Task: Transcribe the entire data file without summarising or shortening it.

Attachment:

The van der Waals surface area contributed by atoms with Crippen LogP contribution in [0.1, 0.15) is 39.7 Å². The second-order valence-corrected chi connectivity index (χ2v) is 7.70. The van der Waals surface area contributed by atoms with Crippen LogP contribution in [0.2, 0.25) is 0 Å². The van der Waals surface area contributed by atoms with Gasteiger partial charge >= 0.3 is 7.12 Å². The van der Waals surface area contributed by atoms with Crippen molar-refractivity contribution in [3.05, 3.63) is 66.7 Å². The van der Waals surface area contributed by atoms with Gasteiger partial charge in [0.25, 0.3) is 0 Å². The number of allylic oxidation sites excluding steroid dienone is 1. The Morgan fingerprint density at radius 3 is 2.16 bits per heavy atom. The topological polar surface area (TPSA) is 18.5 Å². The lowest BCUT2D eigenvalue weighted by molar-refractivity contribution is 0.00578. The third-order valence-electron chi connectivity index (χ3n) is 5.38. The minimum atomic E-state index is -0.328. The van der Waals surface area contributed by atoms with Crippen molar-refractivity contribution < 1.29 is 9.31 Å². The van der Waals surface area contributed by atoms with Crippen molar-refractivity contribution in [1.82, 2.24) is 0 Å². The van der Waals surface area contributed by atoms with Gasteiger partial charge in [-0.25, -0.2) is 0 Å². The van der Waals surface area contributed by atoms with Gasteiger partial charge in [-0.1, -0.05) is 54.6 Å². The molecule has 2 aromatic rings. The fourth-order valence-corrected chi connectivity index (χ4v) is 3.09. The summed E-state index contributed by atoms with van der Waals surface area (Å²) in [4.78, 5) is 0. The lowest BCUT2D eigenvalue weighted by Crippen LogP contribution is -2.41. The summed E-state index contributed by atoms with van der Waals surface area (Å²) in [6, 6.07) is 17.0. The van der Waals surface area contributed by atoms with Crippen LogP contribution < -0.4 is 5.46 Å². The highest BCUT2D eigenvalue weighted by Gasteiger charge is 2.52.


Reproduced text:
The van der Waals surface area contributed by atoms with Crippen LogP contribution in [0.1, 0.15) is 39.7 Å². The second-order valence-corrected chi connectivity index (χ2v) is 7.70. The van der Waals surface area contributed by atoms with Crippen LogP contribution in [0.2, 0.25) is 0 Å². The van der Waals surface area contributed by atoms with Gasteiger partial charge >= 0.3 is 7.12 Å². The van der Waals surface area contributed by atoms with Crippen molar-refractivity contribution in [3.05, 3.63) is 66.7 Å². The van der Waals surface area contributed by atoms with Gasteiger partial charge in [0.25, 0.3) is 0 Å². The number of allylic oxidation sites excluding steroid dienone is 1. The Morgan fingerprint density at radius 3 is 2.16 bits per heavy atom. The topological polar surface area (TPSA) is 18.5 Å². The lowest BCUT2D eigenvalue weighted by molar-refractivity contribution is 0.00578. The third-order valence-electron chi connectivity index (χ3n) is 5.38. The minimum atomic E-state index is -0.328. The van der Waals surface area contributed by atoms with Crippen molar-refractivity contribution < 1.29 is 9.31 Å². The van der Waals surface area contributed by atoms with Crippen molar-refractivity contribution in [1.82, 2.24) is 0 Å². The van der Waals surface area contributed by atoms with Gasteiger partial charge in [-0.25, -0.2) is 0 Å². The van der Waals surface area contributed by atoms with Gasteiger partial charge in [-0.1, -0.05) is 54.6 Å². The molecule has 2 aromatic rings. The fourth-order valence-corrected chi connectivity index (χ4v) is 3.09. The summed E-state index contributed by atoms with van der Waals surface area (Å²) in [4.78, 5) is 0. The lowest BCUT2D eigenvalue weighted by Crippen LogP contribution is -2.41. The summed E-state index contributed by atoms with van der Waals surface area (Å²) in [6, 6.07) is 17.0. The van der Waals surface area contributed by atoms with Crippen LogP contribution < -0.4 is 5.46 Å². The highest BCUT2D eigenvalue weighted by Gasteiger charge is 2.52.